Tyson Fury (25-0, 18 KOs) is the lineal world heavyweight champion. In short, he is ‘the man’ in the sport’s ‘glamour division’. He was crowned king after traveling to the champion’s backyard in Germany to claim three of the four major belts. However, it is the new titlist, Anthony Joshua, who is basking in the adoration of the public. History has shown us that winning the belt alone does not automatically win over the hearts of the public. In fact, many losing fighters have transcended to become the ‘people’s champ’. Look at Frank Bruno (40-5, 38 KOs) for example, he lost three world title challenges to Tim Witherspoon, Mike Tyson, then Lennox Lewis before finally winning the coveted WBC belt from Oliver McCall in 1995; only to lose it in his very first defence to a post-incarcerated Mike Tyson in a rematch 6 months later. Frank Bruno was (and still is) one of Britain’s favourite ever boxers – the people’s champ. So what’s the trick? Is there a secret to unlocking hearts?
Tyson Fury is the fighter who took the hard road. He claimed the English, the British, the Commonwealth, then the European titles before taking on the undisputed world heavyweight champion in Wladimir Klitschko (64-4, 53 KOs) to challenge for the World WBA, WBO, and IBF titles. He dared to be great but his glory was somewhat dampened when the IBF placed an order for him to fight their mandatory challenger in Vyacheslav Glazkov (21-1, 13 Kos). Fury was contractually bound to fight Klitschko in a rematch so could not fulfil his mandatory obligation to defend of the IBF belt. He was stripped of the title as a result. The IBF then mandated that their mandatory and their next-ranked challenger would fight each other for their vacant belt. Thus ‘Prince’ Charles Martin was born. He claimed the belt after Glazkov was forced to retire because of a twisted knee. Martin will receive no plaudit in this article for that victory.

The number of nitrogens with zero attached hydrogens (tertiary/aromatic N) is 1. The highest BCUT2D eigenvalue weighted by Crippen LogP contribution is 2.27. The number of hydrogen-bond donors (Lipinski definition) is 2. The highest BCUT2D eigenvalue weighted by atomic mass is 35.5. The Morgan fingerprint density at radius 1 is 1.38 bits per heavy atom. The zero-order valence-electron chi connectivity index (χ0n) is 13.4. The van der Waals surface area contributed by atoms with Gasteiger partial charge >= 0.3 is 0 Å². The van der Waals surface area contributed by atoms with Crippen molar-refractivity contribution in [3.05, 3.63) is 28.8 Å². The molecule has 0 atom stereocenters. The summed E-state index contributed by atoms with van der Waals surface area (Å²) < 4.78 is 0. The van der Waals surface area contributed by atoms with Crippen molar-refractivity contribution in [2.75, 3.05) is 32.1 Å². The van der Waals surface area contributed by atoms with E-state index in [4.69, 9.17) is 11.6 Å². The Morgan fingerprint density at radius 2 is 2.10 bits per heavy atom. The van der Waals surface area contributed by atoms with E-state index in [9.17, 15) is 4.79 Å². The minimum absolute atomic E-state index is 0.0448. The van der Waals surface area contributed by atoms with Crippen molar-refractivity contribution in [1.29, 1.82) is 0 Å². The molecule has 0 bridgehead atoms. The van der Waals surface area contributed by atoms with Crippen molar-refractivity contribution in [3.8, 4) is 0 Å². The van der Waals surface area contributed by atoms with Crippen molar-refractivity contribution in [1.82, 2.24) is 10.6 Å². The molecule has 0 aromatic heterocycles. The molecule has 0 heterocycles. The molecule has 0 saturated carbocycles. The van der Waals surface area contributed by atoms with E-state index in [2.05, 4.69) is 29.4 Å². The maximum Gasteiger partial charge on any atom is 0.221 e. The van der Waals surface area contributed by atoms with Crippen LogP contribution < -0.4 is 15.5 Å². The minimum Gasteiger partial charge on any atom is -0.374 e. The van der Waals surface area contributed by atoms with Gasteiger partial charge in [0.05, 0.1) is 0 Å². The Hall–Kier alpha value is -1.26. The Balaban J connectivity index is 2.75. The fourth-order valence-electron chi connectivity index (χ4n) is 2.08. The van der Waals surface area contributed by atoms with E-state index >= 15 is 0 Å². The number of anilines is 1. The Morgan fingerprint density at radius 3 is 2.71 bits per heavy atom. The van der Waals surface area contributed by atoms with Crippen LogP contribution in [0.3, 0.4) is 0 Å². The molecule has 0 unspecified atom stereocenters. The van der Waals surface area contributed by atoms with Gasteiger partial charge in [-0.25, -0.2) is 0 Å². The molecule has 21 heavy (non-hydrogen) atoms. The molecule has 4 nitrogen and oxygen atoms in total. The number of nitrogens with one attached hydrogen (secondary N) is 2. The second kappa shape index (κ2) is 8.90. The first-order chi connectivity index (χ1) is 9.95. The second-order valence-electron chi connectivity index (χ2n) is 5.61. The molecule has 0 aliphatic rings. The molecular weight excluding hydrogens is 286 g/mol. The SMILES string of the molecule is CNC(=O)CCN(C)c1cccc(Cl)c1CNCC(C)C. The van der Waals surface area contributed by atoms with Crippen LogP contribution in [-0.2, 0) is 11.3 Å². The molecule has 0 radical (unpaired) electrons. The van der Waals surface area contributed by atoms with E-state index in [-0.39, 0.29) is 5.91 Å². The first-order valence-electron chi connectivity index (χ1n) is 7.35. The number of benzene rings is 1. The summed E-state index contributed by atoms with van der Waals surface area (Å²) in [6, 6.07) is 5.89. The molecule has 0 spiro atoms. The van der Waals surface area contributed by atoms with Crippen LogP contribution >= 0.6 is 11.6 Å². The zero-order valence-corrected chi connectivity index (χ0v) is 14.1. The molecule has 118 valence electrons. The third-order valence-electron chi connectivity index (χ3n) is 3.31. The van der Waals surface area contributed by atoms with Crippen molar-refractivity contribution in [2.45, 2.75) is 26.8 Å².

Martin then proceeded to ‘call out’ the sweetheart of British boxing in Anthony Joshua for his first title defence. We all saw how that ended; the paper-champ flew into London and was torn to shreds inside two rounds by the same counter right hand that had floored him a few seconds earlier. He failed to beat the count after sitting down on what he proved himself to be – a bum. No credit is being taken away from Joshua though. The lad is immensely talented and has all the attributes to go on and dominate the division like a Lennox Lewis or a Wladimir Klitschko before him. He won the title in only his 16th fight after destroying all previous challengers via knock-out. The boy is a beast and is a specimen of a man. His good looks has wooed the women and his humility has resonated with the public. His events are always a sell-out and soon enough, even your momma will know his name, I can bet that your sister already does. The boy is fast becoming a household name under promoter Eddie Hearn’s guidance, but no one can justifiable call him a hype-job. It is true that he has yet to fight anyone of note, and even his world title victory was against what is quite possibly the worst heavyweight world champion that I have ever seen. But the 2012 Olympic Gold medallist can fight. He is still a learning his trade in the professional game and he has already claimed a world title after only 16 fights. That is a noteworthy achievement. Tyson Fury is a veteran in comparison even though he is only a year older than Joshua. Fury has fought much better opposition and has claimed the right to be called the legitimate world champion after his victory over Klitschko. He has a chance to banish any idea that the public may harbour about his victory in Germany being a fluke when he meets Klitschko in a rematch in July. This should pave the way for a massive unification bout for the undisputed heavyweight championship of the world against the winner of the WBC title fight between Deontay Wilder (36-0, 35 KOs) and Alexander Povetkin (30-1, 22 KOs). Those big high-profile fights would generate more than enough coin to line the pockets of generations of Furys, as well as solidifying his credentials as a great among the pantheon of boxing legends. He could then go out by having an all-British showdown against Anthony Joshua to win over the hearts and minds of the British public. Joshua on the other hand, should he continue his winning ways, will have the chance to claim all the belts and turn all of is glory into greatness.